Friday, 21 March 2008



no really...omg!! i have no idea how she copes...i mean, my daughter.
last night, must have been about 7.30pm i got a text from the son in law.
"great start to easter weekend. at hospital. liam has broken his arm."
aaarrrgghhh... nanna panic!
liam is the grandson who has the, as yet, still undiagnosed, thought to be...perhaps, maybe, nobody actually has the foggiest... mitachondrial disorder.
not that i blame the nhs, our boy has had almost every test one could imagine, no expense has been spared. the care he has been given...exemplary. he just does not fit any of the known genetic disorders.his paediatrician is wont to name it the liam s syndrome.
liam has spent quite a bit of his young life in hospitals, being poked, pricked and prodded. around doctors he often refuses to talk, which leads them to think he might be a bit delayed. my daughter assures them his speech is normal for his age...they tend to look on her with some pity...imagining her to be a horribly delusional mom.
they produce a needle...hah...then they learn...silence was golden...liam's control of the english language is impeccable... and loud!

where was i...
evidently, liam was climbing something, i think the bunk bed, when he had a seizure. he fell badly and broke his right fore arm in two places. it was a bit of a mess. at first the docs thought they would have to operate and put in a plate. fortunately, under anesthetic, they managed to maneuver the bone back into alignment. he will have to have more xrays in a weeks time to verify that all is healing as it should.

i received an sos from the son in law, could i drive up to look after the other four youngsters (at this stage we were expecting an operation). i packed my over night bag and was about to sally forth on my rescue mission when s-i-l phoned and said ...
"the weather is sheit mom, i will manage fine tonight, perhaps you could come at the crack of dawn tomorrow. then i can be at the hospital with daughter and liam before the op."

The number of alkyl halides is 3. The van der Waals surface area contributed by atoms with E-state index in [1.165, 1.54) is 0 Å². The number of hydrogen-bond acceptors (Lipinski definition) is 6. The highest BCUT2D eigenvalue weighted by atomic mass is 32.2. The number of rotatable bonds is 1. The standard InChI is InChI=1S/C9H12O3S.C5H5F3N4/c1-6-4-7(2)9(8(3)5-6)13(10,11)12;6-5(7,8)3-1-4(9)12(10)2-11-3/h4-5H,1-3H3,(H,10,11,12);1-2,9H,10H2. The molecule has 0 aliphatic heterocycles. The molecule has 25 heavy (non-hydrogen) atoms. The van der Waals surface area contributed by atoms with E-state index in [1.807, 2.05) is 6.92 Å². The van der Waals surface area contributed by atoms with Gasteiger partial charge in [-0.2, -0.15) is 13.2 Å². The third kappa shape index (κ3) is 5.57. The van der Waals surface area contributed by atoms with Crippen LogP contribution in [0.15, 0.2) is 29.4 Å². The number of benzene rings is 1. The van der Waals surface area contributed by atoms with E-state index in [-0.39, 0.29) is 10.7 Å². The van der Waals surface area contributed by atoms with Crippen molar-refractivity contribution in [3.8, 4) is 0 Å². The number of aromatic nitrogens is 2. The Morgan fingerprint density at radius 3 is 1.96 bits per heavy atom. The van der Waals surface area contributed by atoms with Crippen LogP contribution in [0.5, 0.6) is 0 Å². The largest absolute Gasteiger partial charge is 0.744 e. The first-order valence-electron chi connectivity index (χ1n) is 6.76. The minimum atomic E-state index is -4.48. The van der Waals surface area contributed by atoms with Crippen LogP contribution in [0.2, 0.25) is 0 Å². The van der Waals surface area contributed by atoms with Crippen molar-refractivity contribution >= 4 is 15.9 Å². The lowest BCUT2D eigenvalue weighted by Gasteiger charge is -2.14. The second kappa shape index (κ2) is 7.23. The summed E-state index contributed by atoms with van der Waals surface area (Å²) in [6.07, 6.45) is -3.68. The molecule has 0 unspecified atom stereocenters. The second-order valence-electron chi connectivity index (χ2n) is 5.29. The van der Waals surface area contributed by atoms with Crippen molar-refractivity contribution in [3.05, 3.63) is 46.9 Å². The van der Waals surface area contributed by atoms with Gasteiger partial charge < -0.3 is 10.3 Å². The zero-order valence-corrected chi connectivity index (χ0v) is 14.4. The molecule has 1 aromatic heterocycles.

i woke up at 4.00am this morning...oh yes...indeed. if anyone ever doubted my fortitude... well...hah...phoooey! takes about an hour and a half from my place to theirs. i was there in good time.
before he left for the hospital, son in law made me a special bowl of fruit salad for my breakfast... and a hot cross bun! man, that boy has style.
the kids were great,well behaved, helpful. we sneaked out to the chippy and i bought slap chips for our lunch. not perhaps the healthy alternative which daughter would have fed them... but hey man, what is a a granny for, if not to break the rules!

liam came home this afternoon, in a plaster cast from fingers to shoulder. he looked a little wan until his siblings crowded around oohing and aahing at his cast, his bravery etc, etc.

she never slept last daughter. even with morphine, the boy was in so much pain.
i have no idea how she copes. sometimes heroism comes in small, blond packages.
i salute you my darling daughter.


Mike S said...

Somehow it's often the weekest looking among us who have the most strength. Sounds like young Liam has quite a tale with which to regale his mates for years to come. Glad all's as well as can be expected in such a situation.

Mike S said...

Sorry for the errors, my 'Spellcheck Kitties' are all watching 'Animal planet' on TV.

Tammy said...

Please send my love to Nikki & Ian. And to all the kids, with an extra hug for Liam. Nix must be the strongest & greatest mom I know :-)Love Tamxx
So enjoying your blog by the way. Maybe I should start one about amongst the rural Flemish potato farmers...doesn't sound that interesting - ha! ha!

Anonymous said...

Thanks Mom! I guess I had a good mother to learn from (not to mention come to the rescue whenever she's needed!).Thanks Tam! Nice to hear from you - love to you and all your family xxx. Love Nix.

Margo Moon said...

Broad swoops of our cowgirl hats to your strong, brave, daughter.

Hi, Liam! And Starr Ann says Hi!

Hahn at Home said...

I'm so hoping that Liam's doctors find some way to give him relief or even better, a cure.

Your daughter is a tough cookie, I'm sure. I remember the summer that one child was paralyzed from the chest down, one developed tonic clonic seizures, and one fell out of a tree and broke his arm. Some days, I was sure I wasn't going to make it, but I did, and so did they. All good luck to the entire family.

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